Written & Directed by Ron Barton
Dr. Kurt Leopold...Marshall Grauer
The Monster...Wade Popwell
The town of Cypress Grove, Florida has been besieged by a new type of pest: walking catfish that are just as able to survive on land as in sea. The sheriff, a good ol' boy type, isn't too concerned but he calls in some environmental scientists anyway, just to placate his constituency.
Turns out these mutant catfish are the work of the resident mad scientist, who is obsessed with water life and wants to see them take over the world. Using his secret formula ZaAt, he turns himself into a mossy mess of a man, ready to lead his moist army into the future.
But first, he needs a wife...
It's something of an Eco-minded horror flick--like the ungodly offspring of The Lorax and The Creature From The Black Lagoon. And if that doesn't pique your interest, I don't think anything will.
Far from a good film in the traditional sense, Zaat has become something of a cult classic of bad cinema, which I think it rightly deserves. While some may be able to enjoy it on their own, it probably needs a small crowd of peers and a large cache of beer to be fully appreciated.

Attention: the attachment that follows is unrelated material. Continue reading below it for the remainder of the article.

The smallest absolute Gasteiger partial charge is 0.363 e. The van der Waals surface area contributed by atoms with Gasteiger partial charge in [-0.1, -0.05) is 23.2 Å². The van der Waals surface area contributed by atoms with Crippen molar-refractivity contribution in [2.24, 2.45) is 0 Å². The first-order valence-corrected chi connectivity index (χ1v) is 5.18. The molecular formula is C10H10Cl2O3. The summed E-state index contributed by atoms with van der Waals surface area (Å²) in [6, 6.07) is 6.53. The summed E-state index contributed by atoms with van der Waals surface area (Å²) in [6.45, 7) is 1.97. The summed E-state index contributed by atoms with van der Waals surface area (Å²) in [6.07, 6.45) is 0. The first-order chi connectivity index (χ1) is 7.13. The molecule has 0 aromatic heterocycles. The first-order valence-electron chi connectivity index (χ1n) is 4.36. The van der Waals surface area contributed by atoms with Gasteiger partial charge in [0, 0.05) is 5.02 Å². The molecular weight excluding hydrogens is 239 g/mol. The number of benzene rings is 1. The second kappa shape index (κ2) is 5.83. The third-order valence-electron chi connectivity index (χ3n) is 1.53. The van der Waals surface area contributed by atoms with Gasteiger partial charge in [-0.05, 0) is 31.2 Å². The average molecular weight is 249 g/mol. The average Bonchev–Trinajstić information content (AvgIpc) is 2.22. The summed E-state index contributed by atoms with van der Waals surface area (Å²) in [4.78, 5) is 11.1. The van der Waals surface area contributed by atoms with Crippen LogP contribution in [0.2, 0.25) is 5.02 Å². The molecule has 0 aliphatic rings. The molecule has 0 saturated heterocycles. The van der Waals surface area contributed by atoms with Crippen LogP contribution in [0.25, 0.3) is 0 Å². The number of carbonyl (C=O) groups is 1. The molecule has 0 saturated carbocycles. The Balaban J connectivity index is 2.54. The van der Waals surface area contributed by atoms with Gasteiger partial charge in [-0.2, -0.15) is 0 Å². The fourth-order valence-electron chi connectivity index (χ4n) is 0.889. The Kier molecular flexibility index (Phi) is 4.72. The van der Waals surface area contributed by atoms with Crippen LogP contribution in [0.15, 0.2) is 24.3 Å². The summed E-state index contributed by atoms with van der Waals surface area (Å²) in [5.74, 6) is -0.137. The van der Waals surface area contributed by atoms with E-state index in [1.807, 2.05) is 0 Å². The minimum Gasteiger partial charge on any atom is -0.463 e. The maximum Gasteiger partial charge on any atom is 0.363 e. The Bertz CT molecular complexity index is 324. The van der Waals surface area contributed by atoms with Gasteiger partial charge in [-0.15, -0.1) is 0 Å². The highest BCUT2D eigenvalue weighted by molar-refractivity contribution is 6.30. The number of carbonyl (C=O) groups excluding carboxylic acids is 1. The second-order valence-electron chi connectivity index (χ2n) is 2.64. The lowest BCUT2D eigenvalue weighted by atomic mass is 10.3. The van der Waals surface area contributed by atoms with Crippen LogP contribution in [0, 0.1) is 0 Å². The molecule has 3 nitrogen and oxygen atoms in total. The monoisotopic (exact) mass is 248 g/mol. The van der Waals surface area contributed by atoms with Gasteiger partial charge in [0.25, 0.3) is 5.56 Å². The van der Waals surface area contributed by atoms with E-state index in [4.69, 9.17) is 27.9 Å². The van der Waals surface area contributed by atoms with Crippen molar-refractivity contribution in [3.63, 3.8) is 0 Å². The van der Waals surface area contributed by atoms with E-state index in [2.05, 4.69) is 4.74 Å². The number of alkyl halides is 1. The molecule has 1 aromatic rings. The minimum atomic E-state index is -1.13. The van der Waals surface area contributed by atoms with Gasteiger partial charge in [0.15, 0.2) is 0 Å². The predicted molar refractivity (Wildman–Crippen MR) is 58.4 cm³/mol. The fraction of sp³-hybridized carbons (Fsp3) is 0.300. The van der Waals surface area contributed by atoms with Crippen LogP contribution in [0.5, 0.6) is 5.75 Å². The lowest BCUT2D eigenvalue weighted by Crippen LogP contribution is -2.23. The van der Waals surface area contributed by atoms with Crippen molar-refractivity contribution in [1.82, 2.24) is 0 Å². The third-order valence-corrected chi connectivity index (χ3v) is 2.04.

There are so many disparate elements that keep you watching even after realizing what a hot mess you're seeing unfold on the screen, I don't think I can list them all.
The special effects are beyond bad, and the dialogue is often cornball. The performances are rather stiff, especially by the bit players, and the pacing is all over the place. All of the scientist/monster dialogue is performed via voice over narration for some reason, and it meanders from the educational to the pseudo-philosophical and back again. He is the subject of plenty of overly-long scenes that test the limit of your patience--the opening 15 minutes consists almost entirely of him tooling around his laboratory.
There are a few real beautiful women on display here, and although there are a number of times that full-flesh seems imminent, it's yanked away from you at the last possible second. Bastards! Still, hotties are hotties, and I never argue with a gratuitous bikini shot.
The highlight for me, though, was the soundtrack. It featured some truly stellar protest folk songs, which sadly I have not yet located for purchase. There was a bizarrely beautiful scene where a guitar-strumming troubadour leads a group of youths to safety, Pied Piper-style, that I had to rewind and watch again.
The Film Chest/Cultra release is remastered in HD, and comes in a Blu-Ray + DVD combo pack. The picture looks phenomenal considering the age and pedigree of the movie, and should be enjoyed by purveyors of fine cheese everywhere.
It would pair perfectly with The Beast of Yucca Flats...if you're strong enough to stomach it.